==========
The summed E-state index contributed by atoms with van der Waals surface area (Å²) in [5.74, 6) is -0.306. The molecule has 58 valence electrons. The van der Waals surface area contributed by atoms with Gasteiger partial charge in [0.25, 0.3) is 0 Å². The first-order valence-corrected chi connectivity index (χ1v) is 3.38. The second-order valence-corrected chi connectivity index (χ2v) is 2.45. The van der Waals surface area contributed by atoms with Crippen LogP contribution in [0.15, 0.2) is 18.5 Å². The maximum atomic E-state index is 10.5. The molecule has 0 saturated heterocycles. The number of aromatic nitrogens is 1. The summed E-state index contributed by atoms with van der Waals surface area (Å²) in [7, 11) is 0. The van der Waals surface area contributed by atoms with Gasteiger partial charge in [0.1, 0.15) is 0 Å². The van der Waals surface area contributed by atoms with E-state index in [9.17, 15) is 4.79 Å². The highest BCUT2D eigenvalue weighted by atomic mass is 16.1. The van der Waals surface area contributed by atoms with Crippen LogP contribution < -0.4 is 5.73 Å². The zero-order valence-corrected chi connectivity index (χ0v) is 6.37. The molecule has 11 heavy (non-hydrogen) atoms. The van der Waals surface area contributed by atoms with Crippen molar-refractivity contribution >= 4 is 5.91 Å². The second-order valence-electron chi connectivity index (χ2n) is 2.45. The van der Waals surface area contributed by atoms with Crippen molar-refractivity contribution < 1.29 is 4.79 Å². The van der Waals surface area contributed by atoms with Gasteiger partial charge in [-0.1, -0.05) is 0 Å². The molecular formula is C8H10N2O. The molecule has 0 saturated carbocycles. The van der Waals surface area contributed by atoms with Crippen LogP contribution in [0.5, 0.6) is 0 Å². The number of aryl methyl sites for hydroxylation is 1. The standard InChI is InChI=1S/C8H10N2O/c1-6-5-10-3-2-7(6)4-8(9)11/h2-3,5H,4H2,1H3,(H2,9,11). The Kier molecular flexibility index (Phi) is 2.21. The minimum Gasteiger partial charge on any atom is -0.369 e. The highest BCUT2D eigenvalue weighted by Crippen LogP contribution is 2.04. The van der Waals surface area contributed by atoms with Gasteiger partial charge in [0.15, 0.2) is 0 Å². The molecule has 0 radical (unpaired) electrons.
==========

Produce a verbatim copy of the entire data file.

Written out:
The summed E-state index contributed by atoms with van der Waals surface area (Å²) in [5.74, 6) is -0.306. The molecule has 58 valence electrons. The van der Waals surface area contributed by atoms with Gasteiger partial charge in [0.25, 0.3) is 0 Å². The first-order valence-corrected chi connectivity index (χ1v) is 3.38. The second-order valence-corrected chi connectivity index (χ2v) is 2.45. The van der Waals surface area contributed by atoms with Crippen LogP contribution in [0.15, 0.2) is 18.5 Å². The maximum atomic E-state index is 10.5. The molecule has 0 saturated heterocycles. The number of aromatic nitrogens is 1. The summed E-state index contributed by atoms with van der Waals surface area (Å²) in [7, 11) is 0. The van der Waals surface area contributed by atoms with Gasteiger partial charge in [0.1, 0.15) is 0 Å². The van der Waals surface area contributed by atoms with E-state index in [9.17, 15) is 4.79 Å². The highest BCUT2D eigenvalue weighted by atomic mass is 16.1. The van der Waals surface area contributed by atoms with Crippen LogP contribution < -0.4 is 5.73 Å². The zero-order valence-corrected chi connectivity index (χ0v) is 6.37. The molecule has 11 heavy (non-hydrogen) atoms. The van der Waals surface area contributed by atoms with Crippen molar-refractivity contribution >= 4 is 5.91 Å². The second-order valence-electron chi connectivity index (χ2n) is 2.45. The van der Waals surface area contributed by atoms with Crippen molar-refractivity contribution < 1.29 is 4.79 Å². The van der Waals surface area contributed by atoms with Gasteiger partial charge in [-0.1, -0.05) is 0 Å². The molecular formula is C8H10N2O. The molecule has 0 saturated carbocycles. The van der Waals surface area contributed by atoms with Crippen LogP contribution in [0.5, 0.6) is 0 Å². The number of aryl methyl sites for hydroxylation is 1. The standard InChI is InChI=1S/C8H10N2O/c1-6-5-10-3-2-7(6)4-8(9)11/h2-3,5H,4H2,1H3,(H2,9,11). The Kier molecular flexibility index (Phi) is 2.21. The minimum Gasteiger partial charge on any atom is -0.369 e. The highest BCUT2D eigenvalue weighted by Crippen LogP contribution is 2.04. The van der Waals surface area contributed by atoms with Gasteiger partial charge in [0.15, 0.2) is 0 Å². The molecule has 0 radical (unpaired) electrons.